Taffy's illness started without any warning whatsoever. His symptoms appeared to point to more of a mechanical or physical problem and didn't really alert us to the severity of the underlying cause until it was almost too late. So the purpose of this blog and any subsequent updates about his progress, is to highlight the symptoms and effects of Taffy's autoimmune condition, in the hope that if just one person reads this and goes on to recognise similar symptoms in their dog which results in earlier diagnosis and treatment, then it will have been worth it!
We were up very early one Saturday morning at the end of July last year. I came downstairs and smiled as I looked at Taffy peacefully curled up in his bed. He never was a morning dog! Eventually he woke up and I watched as he appeared to stagger out of his bed. He followed me to the kitchen looking very peculiar and slightly disorientated. When I said: "Taffy! Are you OK?" He looked up me with his eyes and didn't lift his head. At the time I thought he looked really strange, but put it down to a bout of stiffness from being curled up asleep in a tight little ball due to his age (he's about 10 years old).
By Monday Taffy seemed no better. Still wobbly as his trotted along on our walks and reluctant to move his head very much. He would follow my movements with his eyes, but his head stayed very still. I took him in to his vet who examined his back and neck and decided on a treatment of painkillers and Metacam anti-inflammatory for a suspected neck injury. She thought he seemed stiff and tense in his neck muscles so suspected he had been injured in some rough and tumble with our other dog, Reina.
Within an hour of getting him home from the vet he was just like his old self - energetic, lively and loud! My old Taffy was back!
The course of Metacam finished the following weekend and then it was like Groundhog Day. Stiff, wobbly Taffy returned, but worse! His neck and shoulders seemed hunched and I thought I was imagining that his neck was swollen. He hung his head and couldn't move it from side to side. He didn't want to jump on my lap and struggled with the stairs. When I tried lifting him he winced with pain. But it was the vacant expression in his eyes that told me something was really wrong.
After rushing him back to the vet on Monday morning he spent the morning lying in the sunshine in the garden while we waited for a call from the specialist referral hospital to take him in. By lunchtime he could barely stand and was going downhill quickly. In the back of the car on our short journey to the hospital he cried with pain over every little lump and bump in the road. Once there, the neuro surgeon checked his reflexes and on his left side when he tried a paw flexion test, there was no reaction from Taffy. Then when his tested Taffy's eye reflexes, there was no blink or reaction here either. It wasn't a good sign.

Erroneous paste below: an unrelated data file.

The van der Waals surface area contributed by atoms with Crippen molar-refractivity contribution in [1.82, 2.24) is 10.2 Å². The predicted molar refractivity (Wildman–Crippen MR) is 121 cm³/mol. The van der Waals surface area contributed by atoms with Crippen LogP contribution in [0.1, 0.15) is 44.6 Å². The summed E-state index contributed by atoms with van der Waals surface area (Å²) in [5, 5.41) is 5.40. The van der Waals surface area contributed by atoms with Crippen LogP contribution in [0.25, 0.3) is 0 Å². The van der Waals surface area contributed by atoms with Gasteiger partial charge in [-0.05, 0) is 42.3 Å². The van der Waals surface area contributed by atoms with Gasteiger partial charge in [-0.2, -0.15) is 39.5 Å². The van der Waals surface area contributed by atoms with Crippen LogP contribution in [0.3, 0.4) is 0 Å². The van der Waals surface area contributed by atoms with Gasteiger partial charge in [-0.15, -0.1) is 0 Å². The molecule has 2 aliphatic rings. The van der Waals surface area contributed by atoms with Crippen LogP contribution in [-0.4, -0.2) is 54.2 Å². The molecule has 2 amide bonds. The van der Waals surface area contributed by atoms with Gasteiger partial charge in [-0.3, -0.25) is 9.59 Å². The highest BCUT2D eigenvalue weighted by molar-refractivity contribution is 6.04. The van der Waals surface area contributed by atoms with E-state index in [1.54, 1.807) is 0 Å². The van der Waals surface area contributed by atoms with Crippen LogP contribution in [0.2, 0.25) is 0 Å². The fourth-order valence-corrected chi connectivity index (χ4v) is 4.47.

They admitted Taffy immediately and he had an MRI and a sample of his spinal cord fluid removed while under general anesthetic. The following day I received a call with the news that Taffy had been diagnosed with multifocal myelitis GME (Granulomatous meningoencephalomyelitis), which is an acute, progressive inflammatory disease of the central nervous system. It wasn't something he had caught, it's not contagious or caused by a bacteria or virus. It is an autoimmune disease where basically the immune system fails, and not just fails, but starts to attack and reject other body systems. In Taffy's case, virtually his entire spinal cord was being affected by pockets of inflammation, resulting is semi-paralysis along his left side, his lack of reflexes and extreme pain. It affects dogs of all breeds and sex, but appears to be slightly more prevalent in middle aged dogs and small breeds like terriers and poodles.
Taffy spent the next 4 days in hospital until the veterinary team could find a painkiller that he would respond to. The treatment for his autoimmune disease initially was Predisone steroids and Cytarabine, which is a chemotherapy drug used to suppress the immune system. Without this drug, Taffy's immune system would continue to attack his own body and he wouldn't survive. When he came home covered in patches where he had been clipped for injections and tubes, he was truly exhausted.
Three months later Taffy finished taking the steroids which had been on a reducing dosage. Thank goodness because they had a terrible effect on his appetite and thirst. He was ravenous and begging for food constantly. However, the Cytarabine injections must continue and every 3 weeks we return to our vet for 4 injections, each roughly 12 hours apart, first thing and last thing on a Wednesday and then the same again on the following day. This will be, potentially, for the rest of his life! Although his prognosis is guarded so we have no idea how long this will be.
It's a huge commitment! But now, roughly 6 months after he was first diagnosed we are in the 3 weekly routine. Taffy himself is doing well. He looks normal, you wouldn't know from looking at him that he's gravely ill. He tires more quickly, can't manage great long walks and isn't quite as agile as he was. Occasionally he still winces if you don't pick him up quite right. He doesn't mind his regular visits to the vet for his injections and they're so quick that we're in and out in the blink of an eye. In another 6 months time the plan is to maybe start to increase the length of time between Cytarabine treatments from 3 weeks to 4 weeks, but there's a strong probability that he will relapse if this doesn't work.
So that's the story so far. We're in a little limbo at the moment. He won't get any better, he hasn't become any worse...but he's still with us!
Comments will be approved before showing up.